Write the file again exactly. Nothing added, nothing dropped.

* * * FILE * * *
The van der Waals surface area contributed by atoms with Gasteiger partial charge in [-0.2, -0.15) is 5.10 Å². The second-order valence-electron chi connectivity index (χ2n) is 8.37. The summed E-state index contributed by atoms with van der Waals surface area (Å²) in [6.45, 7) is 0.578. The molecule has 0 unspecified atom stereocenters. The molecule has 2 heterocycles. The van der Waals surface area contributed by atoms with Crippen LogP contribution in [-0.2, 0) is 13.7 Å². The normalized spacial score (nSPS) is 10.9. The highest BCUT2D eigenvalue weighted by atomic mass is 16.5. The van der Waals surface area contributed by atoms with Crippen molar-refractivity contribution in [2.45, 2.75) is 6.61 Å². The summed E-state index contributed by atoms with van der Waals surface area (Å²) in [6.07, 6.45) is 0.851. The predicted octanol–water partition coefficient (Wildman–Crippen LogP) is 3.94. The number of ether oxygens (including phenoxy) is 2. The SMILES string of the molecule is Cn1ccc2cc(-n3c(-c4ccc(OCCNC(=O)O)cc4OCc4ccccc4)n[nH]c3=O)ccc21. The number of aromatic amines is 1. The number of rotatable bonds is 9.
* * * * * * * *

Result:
The van der Waals surface area contributed by atoms with Gasteiger partial charge in [-0.2, -0.15) is 5.10 Å². The second-order valence-electron chi connectivity index (χ2n) is 8.37. The summed E-state index contributed by atoms with van der Waals surface area (Å²) in [6.45, 7) is 0.578. The molecule has 0 unspecified atom stereocenters. The molecule has 2 heterocycles. The van der Waals surface area contributed by atoms with Crippen LogP contribution in [-0.2, 0) is 13.7 Å². The normalized spacial score (nSPS) is 10.9. The highest BCUT2D eigenvalue weighted by atomic mass is 16.5. The van der Waals surface area contributed by atoms with Crippen molar-refractivity contribution in [2.45, 2.75) is 6.61 Å². The summed E-state index contributed by atoms with van der Waals surface area (Å²) in [6.07, 6.45) is 0.851. The predicted octanol–water partition coefficient (Wildman–Crippen LogP) is 3.94. The number of ether oxygens (including phenoxy) is 2. The SMILES string of the molecule is Cn1ccc2cc(-n3c(-c4ccc(OCCNC(=O)O)cc4OCc4ccccc4)n[nH]c3=O)ccc21. The number of aromatic amines is 1. The number of rotatable bonds is 9.